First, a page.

The month of May proved to be a success. Entering May, the Reds were 4 games behind the St. Louis Cardinals. Now, as we sit here on June 1, the Reds stand 1.5 games ahead of the Redbirds and atop the National League Central. June should be a profitable month as well when you look at the schedule.
Here’s how it will all roll out…
|@ SFG (3/4)||27||24||.529|
Of the 27 games scheduled to be played, 15 will be at GABP. A chance to may some hay considering that the Reds played more games on the road in May (16) than at home (12). Despite that imbalance, the Reds were 17-11 in May with a road record of 9-7.
Another way to distance themselves from the rest of the division will be that the Reds will play five series against teams that are .500 or worse. Three of those series come at the beginning of the month with a three-game series at Houston (starting tonight), then back home to face the Pirates and Detroit Tigers for three games each.
Four series (or part of a series) will be against teams with own winning records (three in a row) with two of those series in the annual battle for the Ohio Cup against the Cleveland Indians. A return trip to Citi Field to play three against the New York Mets is wedged in between those series.
The trio of games at San Francisco are part of a four-game series and is the commencement of a West Coast swing where the Reds will also visit the Dodgers (3) and Padres (4). The All-Star break will follow the series in San Diego.
With the brisk tour of the schedule, what are we to actually make of this team? As 2012 began, we knew there were question marks. A pair have been answered, maybe even three, possibly a fourth, have been answered.
First, shortstop. Yes, as of late Zack Cozart has struggled with the bat, but he’s being put in a spot in the lineup where I don’t feel he’s gained a comfort level. As we saw in his extremely limited playing time last and at the beginning of this season, Cozart appears to be more comfortable hitting second rather than leadoff.
Second, left field. Chris Heisey has been gaining more playing time and producing when Dusty decides to start him. We haven’t seen the power from Heisey in 2012 that he displayed in the past, but there is an area where he has been on the proficient side: RISP. It’s not to the level of Joey Votto, mind you, but hitting .281 (9-for-32 in 36 PA) may get you some more time in the field.
Heisey started 19 of the Reds 28 games last month. His overall slash was .321/.346/.448.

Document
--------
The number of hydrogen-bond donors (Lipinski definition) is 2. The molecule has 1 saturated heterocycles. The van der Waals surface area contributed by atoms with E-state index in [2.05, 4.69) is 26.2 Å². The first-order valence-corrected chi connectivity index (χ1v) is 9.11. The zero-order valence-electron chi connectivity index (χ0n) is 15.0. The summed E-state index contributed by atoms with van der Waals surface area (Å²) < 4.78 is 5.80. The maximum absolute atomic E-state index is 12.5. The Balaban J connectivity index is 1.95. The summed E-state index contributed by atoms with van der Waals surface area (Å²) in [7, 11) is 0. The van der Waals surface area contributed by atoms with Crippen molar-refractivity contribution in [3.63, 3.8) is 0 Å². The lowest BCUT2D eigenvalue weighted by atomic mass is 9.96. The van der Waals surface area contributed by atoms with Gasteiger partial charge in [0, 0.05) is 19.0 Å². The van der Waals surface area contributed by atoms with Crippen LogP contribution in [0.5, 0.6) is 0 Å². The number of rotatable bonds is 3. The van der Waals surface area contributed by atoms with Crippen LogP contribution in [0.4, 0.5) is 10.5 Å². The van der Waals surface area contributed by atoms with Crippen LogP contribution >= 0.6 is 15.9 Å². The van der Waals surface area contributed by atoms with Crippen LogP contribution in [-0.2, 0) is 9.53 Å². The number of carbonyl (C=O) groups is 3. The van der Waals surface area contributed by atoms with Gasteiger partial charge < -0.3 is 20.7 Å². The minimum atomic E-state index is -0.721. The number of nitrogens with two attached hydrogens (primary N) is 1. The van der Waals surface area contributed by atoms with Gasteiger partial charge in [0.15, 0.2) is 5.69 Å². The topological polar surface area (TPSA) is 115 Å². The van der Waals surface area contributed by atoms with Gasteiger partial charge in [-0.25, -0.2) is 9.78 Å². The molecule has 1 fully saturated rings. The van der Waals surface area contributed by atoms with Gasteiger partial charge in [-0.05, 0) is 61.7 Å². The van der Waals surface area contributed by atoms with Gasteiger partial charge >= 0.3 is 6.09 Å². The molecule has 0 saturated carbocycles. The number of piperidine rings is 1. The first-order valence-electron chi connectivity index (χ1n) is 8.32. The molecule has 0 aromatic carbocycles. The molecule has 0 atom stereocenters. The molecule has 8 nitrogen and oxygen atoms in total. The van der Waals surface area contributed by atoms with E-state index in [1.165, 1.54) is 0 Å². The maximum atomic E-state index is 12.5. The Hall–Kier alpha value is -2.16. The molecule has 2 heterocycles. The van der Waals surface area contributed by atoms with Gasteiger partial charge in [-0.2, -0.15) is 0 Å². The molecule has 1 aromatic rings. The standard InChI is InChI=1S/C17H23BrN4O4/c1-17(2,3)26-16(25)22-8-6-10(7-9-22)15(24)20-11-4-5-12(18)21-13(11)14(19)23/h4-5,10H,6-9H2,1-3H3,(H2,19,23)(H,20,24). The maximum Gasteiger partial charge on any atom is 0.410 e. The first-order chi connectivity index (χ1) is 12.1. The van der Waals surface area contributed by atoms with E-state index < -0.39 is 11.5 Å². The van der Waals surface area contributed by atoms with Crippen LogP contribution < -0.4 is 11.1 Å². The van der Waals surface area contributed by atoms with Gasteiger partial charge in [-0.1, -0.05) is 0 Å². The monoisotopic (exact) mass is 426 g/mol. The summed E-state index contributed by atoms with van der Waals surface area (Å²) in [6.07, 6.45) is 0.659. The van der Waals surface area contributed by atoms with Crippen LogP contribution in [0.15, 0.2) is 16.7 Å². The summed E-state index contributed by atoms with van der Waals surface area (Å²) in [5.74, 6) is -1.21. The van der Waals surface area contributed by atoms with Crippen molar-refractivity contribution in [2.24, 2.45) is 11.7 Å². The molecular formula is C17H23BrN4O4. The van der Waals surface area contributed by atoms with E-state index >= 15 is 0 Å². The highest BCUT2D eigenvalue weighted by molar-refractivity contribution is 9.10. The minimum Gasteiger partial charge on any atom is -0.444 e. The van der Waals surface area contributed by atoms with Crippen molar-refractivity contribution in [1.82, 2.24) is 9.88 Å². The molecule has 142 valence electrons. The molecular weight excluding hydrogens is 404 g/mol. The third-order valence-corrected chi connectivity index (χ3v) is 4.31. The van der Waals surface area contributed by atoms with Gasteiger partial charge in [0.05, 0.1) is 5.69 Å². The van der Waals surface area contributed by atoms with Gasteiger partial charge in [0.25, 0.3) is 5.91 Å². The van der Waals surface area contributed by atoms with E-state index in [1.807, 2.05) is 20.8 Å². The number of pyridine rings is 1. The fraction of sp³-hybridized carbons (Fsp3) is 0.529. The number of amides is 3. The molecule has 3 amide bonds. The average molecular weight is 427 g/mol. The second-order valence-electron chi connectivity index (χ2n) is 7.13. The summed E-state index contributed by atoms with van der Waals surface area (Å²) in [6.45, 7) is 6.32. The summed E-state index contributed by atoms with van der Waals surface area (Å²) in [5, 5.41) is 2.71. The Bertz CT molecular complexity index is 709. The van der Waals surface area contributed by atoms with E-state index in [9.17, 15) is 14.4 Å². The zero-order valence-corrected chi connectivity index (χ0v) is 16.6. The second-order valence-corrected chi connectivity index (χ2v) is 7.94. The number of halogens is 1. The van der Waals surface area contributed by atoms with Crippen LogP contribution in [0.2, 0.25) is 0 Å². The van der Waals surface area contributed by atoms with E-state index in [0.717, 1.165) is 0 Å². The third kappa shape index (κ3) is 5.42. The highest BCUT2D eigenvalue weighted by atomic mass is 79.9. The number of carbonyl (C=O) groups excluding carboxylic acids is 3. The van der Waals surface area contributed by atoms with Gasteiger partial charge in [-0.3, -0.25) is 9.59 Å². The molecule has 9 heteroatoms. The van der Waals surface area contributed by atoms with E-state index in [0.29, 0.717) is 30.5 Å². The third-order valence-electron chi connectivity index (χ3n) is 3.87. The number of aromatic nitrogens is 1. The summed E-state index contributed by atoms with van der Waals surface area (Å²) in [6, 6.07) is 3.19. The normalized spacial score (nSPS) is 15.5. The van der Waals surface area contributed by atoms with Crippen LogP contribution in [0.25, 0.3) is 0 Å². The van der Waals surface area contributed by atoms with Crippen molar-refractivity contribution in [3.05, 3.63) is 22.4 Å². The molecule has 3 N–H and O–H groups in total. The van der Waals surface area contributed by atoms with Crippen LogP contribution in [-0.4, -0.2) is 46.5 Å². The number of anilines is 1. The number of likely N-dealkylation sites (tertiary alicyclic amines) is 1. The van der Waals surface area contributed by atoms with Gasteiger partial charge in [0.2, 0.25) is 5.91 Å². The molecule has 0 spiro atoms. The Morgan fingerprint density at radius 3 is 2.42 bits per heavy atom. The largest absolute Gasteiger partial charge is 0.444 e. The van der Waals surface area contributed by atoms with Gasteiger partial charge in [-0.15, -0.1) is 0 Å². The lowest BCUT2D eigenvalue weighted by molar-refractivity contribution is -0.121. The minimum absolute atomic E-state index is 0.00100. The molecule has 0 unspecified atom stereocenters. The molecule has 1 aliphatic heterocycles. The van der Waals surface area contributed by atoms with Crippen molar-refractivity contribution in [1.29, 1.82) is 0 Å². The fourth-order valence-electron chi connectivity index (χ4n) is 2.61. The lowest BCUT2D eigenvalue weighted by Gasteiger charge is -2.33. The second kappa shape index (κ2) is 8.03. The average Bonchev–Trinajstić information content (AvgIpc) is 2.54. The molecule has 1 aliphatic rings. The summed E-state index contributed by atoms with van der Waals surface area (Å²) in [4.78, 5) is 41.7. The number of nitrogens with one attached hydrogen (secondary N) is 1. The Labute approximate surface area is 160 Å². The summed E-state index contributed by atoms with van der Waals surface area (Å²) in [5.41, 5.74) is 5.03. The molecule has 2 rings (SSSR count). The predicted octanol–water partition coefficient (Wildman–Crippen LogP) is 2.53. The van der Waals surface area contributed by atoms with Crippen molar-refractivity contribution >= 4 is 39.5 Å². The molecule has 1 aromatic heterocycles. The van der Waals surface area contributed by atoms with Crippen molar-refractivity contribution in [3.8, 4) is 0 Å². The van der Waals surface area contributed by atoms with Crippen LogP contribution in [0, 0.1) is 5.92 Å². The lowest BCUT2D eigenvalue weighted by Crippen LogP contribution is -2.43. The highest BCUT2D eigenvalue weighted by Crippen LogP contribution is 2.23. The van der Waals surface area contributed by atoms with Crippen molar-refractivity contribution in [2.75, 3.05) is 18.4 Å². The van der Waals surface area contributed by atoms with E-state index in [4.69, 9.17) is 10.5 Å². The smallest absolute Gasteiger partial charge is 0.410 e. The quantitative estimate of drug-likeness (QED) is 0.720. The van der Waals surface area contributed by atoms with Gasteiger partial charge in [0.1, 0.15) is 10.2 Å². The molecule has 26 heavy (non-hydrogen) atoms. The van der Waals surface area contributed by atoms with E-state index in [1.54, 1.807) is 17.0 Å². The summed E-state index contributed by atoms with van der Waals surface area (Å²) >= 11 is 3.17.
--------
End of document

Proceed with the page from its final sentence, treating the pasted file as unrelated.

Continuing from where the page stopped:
Third, starting pitching. Is it starting to come together? It appears that it might be. After rocky beginnings from Mat Latos and Mike Leake, both have cured whatever ailed them in April. Latos followed a 1-2, 5.97 ERA month of April with a 3-0, 3.26 ERA month of May.
Leake garnered his first win of the season (surely he wasn’t going winless all year!) and improved on an 0-3, 6.55 ERA April with a May of 1-2 and 4.55 ERA. Not spectacular, but you could see Leake gaining confidence with every start. May didn’t begin all that well for him, but the end provided some better moments.
Fourth, catcher. No one would question Ryan Hanigan‘s abilities as a catcher. He’s earned all the accolades he receives. The questions surrounded rookie Devin Mesoraco. While the bat and the defense may not b e what we had hoped, we are seeing continued growth. While there were “issues” surrounding if the Reds could win with Mes behind the plate, those “issues” have been somewhat resolved. The Reds can win with him starting as they are now 9-11 in his starts. For April, the Reds only won once in his nine starts. May saw a complete reversal from that trend. In eleven starts, an 8-3 record including his last seven starts. Mesoraco may not hit for average like Hanigan, but his bat does provide a little more pop. Give and take, I suppose.
There is one question that has only received the slightest of a positive answer: third base. Despite the recent play (and heroics) of Todd Frazier, BRM’s Tyler Grote believes Frazier may be more suited in aiding weak bench and go after a certain third baseman that plays on Boston (who just happens to be from Cincinnati). I can agree with the assessment in that Frazier would enhance the bench, but I also look at the 3B production and it is all Frazier. (I’ll enhance this in tomorrow’s The Utility Player. Like trash collection, got to wait an extra day due to the holiday.) Granted, he’s only started 20 games at third and even with Scott Rolen starting more at the position (22).
We’ll see how this all shakes out. We know Rolen won’t be back soon this season plus Rolen is in the final year of his contract.
There is a slight misconception. I emphasize slight. Here’s why.
I’ve seen a load of stats in relation to how the Reds righty hitters struggle against righty pitchers. Producing a slash of .225/.279/.349 will hardly turn a head. The team’s overall slash against righty starters isn’t much better: .234/.298/.398. What is the Reds record when the opposing team starts a righty? 20-15. Against lefty starters, their record is 8-7.
Sure, it’s possible that this could catch up to the Good Guys in the long run. That’s where finding that elusive, productive lefty bat comes into play.
Some may consider the Reds to be fortunate to be on top of the NL Central. In looking at their Pythag W-L against their actual record, the Reds, sitting at 28-22, should be 27-23. Look at those comps for the Cardinals. Their record is 27-24, but the Pythag W-L suggests they should be 32-19. The Reds were lucky to win one game while the Cards were unlucky in losing five games.
I know what the standings say…and that’s what’s important. Time to increase the distance between the Reds and the rest of the division. June is a month where it can happen.